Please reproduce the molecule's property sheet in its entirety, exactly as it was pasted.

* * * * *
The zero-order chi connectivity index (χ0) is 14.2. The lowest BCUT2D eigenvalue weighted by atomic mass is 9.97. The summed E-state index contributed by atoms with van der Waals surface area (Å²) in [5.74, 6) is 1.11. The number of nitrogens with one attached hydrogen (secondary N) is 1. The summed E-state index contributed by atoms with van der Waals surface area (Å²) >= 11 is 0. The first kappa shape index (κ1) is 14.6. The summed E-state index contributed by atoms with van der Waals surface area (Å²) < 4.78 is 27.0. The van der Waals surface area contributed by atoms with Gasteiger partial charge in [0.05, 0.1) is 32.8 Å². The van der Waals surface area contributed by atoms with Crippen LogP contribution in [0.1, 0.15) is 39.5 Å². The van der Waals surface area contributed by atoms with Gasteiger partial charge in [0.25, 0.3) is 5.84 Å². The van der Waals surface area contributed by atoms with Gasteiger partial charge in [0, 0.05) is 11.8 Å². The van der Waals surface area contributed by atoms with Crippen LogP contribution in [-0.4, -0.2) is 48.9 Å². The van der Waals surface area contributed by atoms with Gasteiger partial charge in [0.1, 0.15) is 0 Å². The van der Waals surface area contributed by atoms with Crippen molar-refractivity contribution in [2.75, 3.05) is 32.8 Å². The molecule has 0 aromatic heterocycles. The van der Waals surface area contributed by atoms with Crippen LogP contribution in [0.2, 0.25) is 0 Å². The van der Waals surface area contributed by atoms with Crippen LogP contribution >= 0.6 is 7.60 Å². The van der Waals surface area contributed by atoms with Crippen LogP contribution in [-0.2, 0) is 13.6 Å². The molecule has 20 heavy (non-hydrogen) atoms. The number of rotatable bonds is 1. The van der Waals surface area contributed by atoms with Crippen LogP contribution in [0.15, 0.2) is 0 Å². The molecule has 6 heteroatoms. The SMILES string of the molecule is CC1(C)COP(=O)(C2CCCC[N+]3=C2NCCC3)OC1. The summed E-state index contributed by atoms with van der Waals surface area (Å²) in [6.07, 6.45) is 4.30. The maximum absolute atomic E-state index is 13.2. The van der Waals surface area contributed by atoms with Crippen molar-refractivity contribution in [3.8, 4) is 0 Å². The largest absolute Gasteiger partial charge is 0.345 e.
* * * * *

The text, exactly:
The zero-order chi connectivity index (χ0) is 14.2. The lowest BCUT2D eigenvalue weighted by atomic mass is 9.97. The summed E-state index contributed by atoms with van der Waals surface area (Å²) in [5.74, 6) is 1.11. The number of nitrogens with one attached hydrogen (secondary N) is 1. The summed E-state index contributed by atoms with van der Waals surface area (Å²) >= 11 is 0. The first kappa shape index (κ1) is 14.6. The summed E-state index contributed by atoms with van der Waals surface area (Å²) < 4.78 is 27.0. The van der Waals surface area contributed by atoms with Gasteiger partial charge in [0.05, 0.1) is 32.8 Å². The van der Waals surface area contributed by atoms with Crippen LogP contribution in [0.1, 0.15) is 39.5 Å². The van der Waals surface area contributed by atoms with Gasteiger partial charge in [0.25, 0.3) is 5.84 Å². The van der Waals surface area contributed by atoms with Gasteiger partial charge in [0, 0.05) is 11.8 Å². The van der Waals surface area contributed by atoms with Crippen LogP contribution in [-0.4, -0.2) is 48.9 Å². The van der Waals surface area contributed by atoms with Gasteiger partial charge in [0.1, 0.15) is 0 Å². The van der Waals surface area contributed by atoms with Crippen molar-refractivity contribution in [2.75, 3.05) is 32.8 Å². The molecule has 0 aromatic heterocycles. The van der Waals surface area contributed by atoms with Crippen LogP contribution in [0.2, 0.25) is 0 Å². The van der Waals surface area contributed by atoms with Crippen LogP contribution >= 0.6 is 7.60 Å². The van der Waals surface area contributed by atoms with Crippen LogP contribution in [-0.2, 0) is 13.6 Å². The molecule has 20 heavy (non-hydrogen) atoms. The number of rotatable bonds is 1. The van der Waals surface area contributed by atoms with Crippen LogP contribution in [0.15, 0.2) is 0 Å². The molecule has 6 heteroatoms. The SMILES string of the molecule is CC1(C)COP(=O)(C2CCCC[N+]3=C2NCCC3)OC1. The summed E-state index contributed by atoms with van der Waals surface area (Å²) in [6.07, 6.45) is 4.30. The maximum absolute atomic E-state index is 13.2. The van der Waals surface area contributed by atoms with Crippen molar-refractivity contribution in [3.8, 4) is 0 Å². The largest absolute Gasteiger partial charge is 0.345 e.